Modia Minotaur

Trawling the airwaves to spare you the agony!

Sunday, March 25, 2007

NSW Election Washup

I crawl out from under a day which started with tying coloured balloons to the gate of a local primary school and ended with a particularly boisterous victory party (praise daylight saving!) to deliver this analysis of last night's results.

In a broad sense, many predictions proved correct - that the swing against the government was not uniform, but differed across seats and areas, and in some places - particularly the traditionally working class Western Suburbs - involved a swing towards Labor. Perhaps Merrick and Rosso's sentiments weren't far off the mark when they told Peter Debnam that the reason not everybody goes to the beach every morning is that some of them live in Penrith (for the record, Debnam is officially the Shadow Minister for the Western Suburbs).

However, several results demonstrate that certain trends have completely gone under the radar of most commentators - and perhaps, also, that over-analysis has distorted predictions. The decisions people made were, ultimately, much less complex than many had predicted. In fact, it largely appears most people have voted on local issues and based on their respect for individual local members and candidates. Fancy that!

As I predicted, the Greens primary vote remained nearly static, both in the Upper and Lower houses. In the inner city seats such as Balmain, seen as serious prospects, the party's primary vote was almost completely static (intriguingly, the Liberal Party made the bigger improvement, up 2.4%) and the seat ultimately won with ease by Labor's Verity Firth. Things initially looked a little more dicey in neighbouring Marrickville but sitting member Carmel Tebbutt was ultimately returned convincingly. Perhaps it's premature to declare the chances of the Greens winning a Lower House seat entirely over - but it's certainly significant to note that they have never once met the high expectations they and others have consistently predicted of them, and that statewide, the Christian Democrats won a larger swing.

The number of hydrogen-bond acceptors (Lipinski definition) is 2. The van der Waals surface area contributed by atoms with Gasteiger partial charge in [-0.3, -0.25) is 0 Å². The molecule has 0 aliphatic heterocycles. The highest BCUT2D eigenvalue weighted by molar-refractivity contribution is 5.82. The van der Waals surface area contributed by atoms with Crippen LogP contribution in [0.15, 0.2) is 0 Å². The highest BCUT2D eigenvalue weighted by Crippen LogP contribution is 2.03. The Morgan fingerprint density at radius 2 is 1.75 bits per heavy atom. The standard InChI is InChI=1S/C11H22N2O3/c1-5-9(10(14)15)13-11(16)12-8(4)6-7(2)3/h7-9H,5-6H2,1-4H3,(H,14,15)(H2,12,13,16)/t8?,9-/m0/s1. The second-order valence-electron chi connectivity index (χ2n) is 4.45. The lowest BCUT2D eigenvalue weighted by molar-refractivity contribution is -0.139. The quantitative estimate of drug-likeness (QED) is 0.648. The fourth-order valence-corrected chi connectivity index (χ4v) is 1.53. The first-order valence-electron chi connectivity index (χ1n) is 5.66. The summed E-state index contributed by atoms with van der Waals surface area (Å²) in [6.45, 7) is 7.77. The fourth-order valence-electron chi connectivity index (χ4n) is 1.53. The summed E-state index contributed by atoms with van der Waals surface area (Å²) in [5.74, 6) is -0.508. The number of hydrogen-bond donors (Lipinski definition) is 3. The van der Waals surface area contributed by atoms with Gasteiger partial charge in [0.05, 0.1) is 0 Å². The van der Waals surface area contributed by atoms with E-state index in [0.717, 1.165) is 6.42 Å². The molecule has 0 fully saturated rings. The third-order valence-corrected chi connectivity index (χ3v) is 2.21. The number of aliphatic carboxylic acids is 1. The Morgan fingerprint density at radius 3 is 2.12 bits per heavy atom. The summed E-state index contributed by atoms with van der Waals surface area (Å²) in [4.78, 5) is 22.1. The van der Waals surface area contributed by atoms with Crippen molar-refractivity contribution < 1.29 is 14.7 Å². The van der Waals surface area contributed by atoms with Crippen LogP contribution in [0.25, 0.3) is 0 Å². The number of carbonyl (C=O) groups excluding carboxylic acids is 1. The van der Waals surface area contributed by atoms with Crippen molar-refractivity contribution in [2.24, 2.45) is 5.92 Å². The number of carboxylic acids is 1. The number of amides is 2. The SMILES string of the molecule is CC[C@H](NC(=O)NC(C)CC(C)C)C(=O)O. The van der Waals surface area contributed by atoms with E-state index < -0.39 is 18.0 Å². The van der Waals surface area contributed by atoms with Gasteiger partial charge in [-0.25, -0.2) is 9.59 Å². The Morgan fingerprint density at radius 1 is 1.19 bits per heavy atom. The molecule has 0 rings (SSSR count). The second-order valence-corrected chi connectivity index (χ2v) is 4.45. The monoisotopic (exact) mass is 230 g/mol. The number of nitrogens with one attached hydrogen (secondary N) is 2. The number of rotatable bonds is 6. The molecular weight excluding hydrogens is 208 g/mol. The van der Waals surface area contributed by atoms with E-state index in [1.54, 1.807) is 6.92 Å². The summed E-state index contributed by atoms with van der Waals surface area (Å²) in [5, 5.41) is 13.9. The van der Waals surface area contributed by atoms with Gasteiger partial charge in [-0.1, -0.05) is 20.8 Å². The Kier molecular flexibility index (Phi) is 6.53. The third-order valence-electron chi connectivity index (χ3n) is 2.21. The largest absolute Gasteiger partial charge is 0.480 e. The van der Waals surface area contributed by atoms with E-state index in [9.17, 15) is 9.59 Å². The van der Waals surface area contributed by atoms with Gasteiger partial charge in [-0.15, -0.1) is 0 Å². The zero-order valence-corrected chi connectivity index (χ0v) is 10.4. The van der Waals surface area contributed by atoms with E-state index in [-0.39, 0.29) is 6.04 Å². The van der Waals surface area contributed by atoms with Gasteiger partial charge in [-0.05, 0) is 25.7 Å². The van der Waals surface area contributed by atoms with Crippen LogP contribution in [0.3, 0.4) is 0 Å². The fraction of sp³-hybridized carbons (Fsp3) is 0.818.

One intriguing and unexpected turn of events is the fortunes of the National Party's sitting MPs, who have seen healthy swings towards them in nearly all the seats they hold. This would ostensibly seem to challenge the prevailing wisdom - especially given the distinctly unspectacular Federal National party - that the party is gradually being marginalised by Independents who are seen as better advocates for local issues. However, it also demonstrates the phenomenon - well known to Federal Labor - that it's all very well having the most popular local members, but it won't do you a bit of good if you don't win seats. Nevertheless, the party are likely to be pleased with Geoff Provost's defeat of sitting Labor MP Neville Newell in Tweed, the state's most marginal seat. Iin the end, it wasn't `Better The Neville You Know'. Instead, voters decided to `Give Geoff A Go'. (Yes, those were the real campaign slogans. And the NSW ALP copped it for `Heading In The Right Direction'!)

What of those high profile independents we heard so much about - in particular, the triumvirate of Hunter Valley local mayors, Peter Blackmore for Maitland, John Tate for Newcastle, and Greg Piper for Lake Macquarie? Despite Blackmore winning a large swing towards him and coming second on primaries, Frank Terenzini (succeeding the retiring John Price) retained the seat of Maitland for the ALP. The ALP also held Newcastle, after a controversial and closely run race (which, at one point last night, the ABC's Antony Green called in favour of Tate with some confidence). Dumped MP Bryce Gaudry may have left his run too late and split the Independent vote.